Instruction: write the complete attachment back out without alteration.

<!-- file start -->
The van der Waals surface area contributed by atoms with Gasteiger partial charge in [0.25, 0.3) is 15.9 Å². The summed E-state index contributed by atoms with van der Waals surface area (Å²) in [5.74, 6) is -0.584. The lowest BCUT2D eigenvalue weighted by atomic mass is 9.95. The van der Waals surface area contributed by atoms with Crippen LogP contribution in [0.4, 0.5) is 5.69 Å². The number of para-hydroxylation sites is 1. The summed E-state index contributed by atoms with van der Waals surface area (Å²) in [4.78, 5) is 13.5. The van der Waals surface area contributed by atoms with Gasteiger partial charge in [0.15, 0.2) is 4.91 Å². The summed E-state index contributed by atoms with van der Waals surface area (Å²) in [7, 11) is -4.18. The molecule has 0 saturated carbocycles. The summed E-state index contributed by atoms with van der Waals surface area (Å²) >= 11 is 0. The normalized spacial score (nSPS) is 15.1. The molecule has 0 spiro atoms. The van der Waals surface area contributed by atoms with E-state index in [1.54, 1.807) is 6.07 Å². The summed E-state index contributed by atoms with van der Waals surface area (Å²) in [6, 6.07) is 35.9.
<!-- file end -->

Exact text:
The van der Waals surface area contributed by atoms with Gasteiger partial charge in [0.25, 0.3) is 15.9 Å². The summed E-state index contributed by atoms with van der Waals surface area (Å²) in [5.74, 6) is -0.584. The lowest BCUT2D eigenvalue weighted by atomic mass is 9.95. The van der Waals surface area contributed by atoms with Crippen LogP contribution in [0.4, 0.5) is 5.69 Å². The number of para-hydroxylation sites is 1. The summed E-state index contributed by atoms with van der Waals surface area (Å²) in [4.78, 5) is 13.5. The van der Waals surface area contributed by atoms with Gasteiger partial charge in [0.15, 0.2) is 4.91 Å². The summed E-state index contributed by atoms with van der Waals surface area (Å²) in [7, 11) is -4.18. The molecule has 0 saturated carbocycles. The summed E-state index contributed by atoms with van der Waals surface area (Å²) >= 11 is 0. The normalized spacial score (nSPS) is 15.1. The molecule has 0 spiro atoms. The van der Waals surface area contributed by atoms with E-state index in [1.54, 1.807) is 6.07 Å². The summed E-state index contributed by atoms with van der Waals surface area (Å²) in [6, 6.07) is 35.9.